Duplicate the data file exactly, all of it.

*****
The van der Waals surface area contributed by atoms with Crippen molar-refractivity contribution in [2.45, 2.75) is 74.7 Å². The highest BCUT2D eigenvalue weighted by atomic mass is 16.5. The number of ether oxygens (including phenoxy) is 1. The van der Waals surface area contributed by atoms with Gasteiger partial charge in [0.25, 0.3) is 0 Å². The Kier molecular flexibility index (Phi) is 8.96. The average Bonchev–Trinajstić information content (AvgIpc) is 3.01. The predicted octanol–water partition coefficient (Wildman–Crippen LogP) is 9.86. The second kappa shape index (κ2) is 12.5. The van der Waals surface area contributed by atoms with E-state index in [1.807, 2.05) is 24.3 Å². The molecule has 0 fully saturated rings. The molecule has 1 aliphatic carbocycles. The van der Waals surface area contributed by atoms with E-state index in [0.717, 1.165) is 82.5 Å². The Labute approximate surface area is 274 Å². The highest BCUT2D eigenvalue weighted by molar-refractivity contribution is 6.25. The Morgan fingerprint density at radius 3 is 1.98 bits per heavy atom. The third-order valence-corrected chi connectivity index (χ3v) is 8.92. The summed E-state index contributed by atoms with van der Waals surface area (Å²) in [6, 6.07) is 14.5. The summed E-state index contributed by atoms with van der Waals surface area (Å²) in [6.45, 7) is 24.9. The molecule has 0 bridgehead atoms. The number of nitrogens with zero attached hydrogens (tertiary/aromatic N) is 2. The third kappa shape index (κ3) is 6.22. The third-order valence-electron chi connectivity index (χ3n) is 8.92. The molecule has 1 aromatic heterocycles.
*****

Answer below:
The van der Waals surface area contributed by atoms with Crippen molar-refractivity contribution in [2.45, 2.75) is 74.7 Å². The highest BCUT2D eigenvalue weighted by atomic mass is 16.5. The number of ether oxygens (including phenoxy) is 1. The van der Waals surface area contributed by atoms with Gasteiger partial charge in [0.25, 0.3) is 0 Å². The Kier molecular flexibility index (Phi) is 8.96. The average Bonchev–Trinajstić information content (AvgIpc) is 3.01. The predicted octanol–water partition coefficient (Wildman–Crippen LogP) is 9.86. The second kappa shape index (κ2) is 12.5. The van der Waals surface area contributed by atoms with E-state index in [1.807, 2.05) is 24.3 Å². The molecule has 0 fully saturated rings. The molecule has 1 aliphatic carbocycles. The van der Waals surface area contributed by atoms with E-state index in [0.717, 1.165) is 82.5 Å². The Labute approximate surface area is 274 Å². The highest BCUT2D eigenvalue weighted by molar-refractivity contribution is 6.25. The Morgan fingerprint density at radius 3 is 1.98 bits per heavy atom. The third-order valence-corrected chi connectivity index (χ3v) is 8.92. The summed E-state index contributed by atoms with van der Waals surface area (Å²) in [6, 6.07) is 14.5. The summed E-state index contributed by atoms with van der Waals surface area (Å²) in [6.45, 7) is 24.9. The molecule has 0 bridgehead atoms. The number of nitrogens with zero attached hydrogens (tertiary/aromatic N) is 2. The third kappa shape index (κ3) is 6.22. The third-order valence-electron chi connectivity index (χ3n) is 8.92. The molecule has 1 aromatic heterocycles.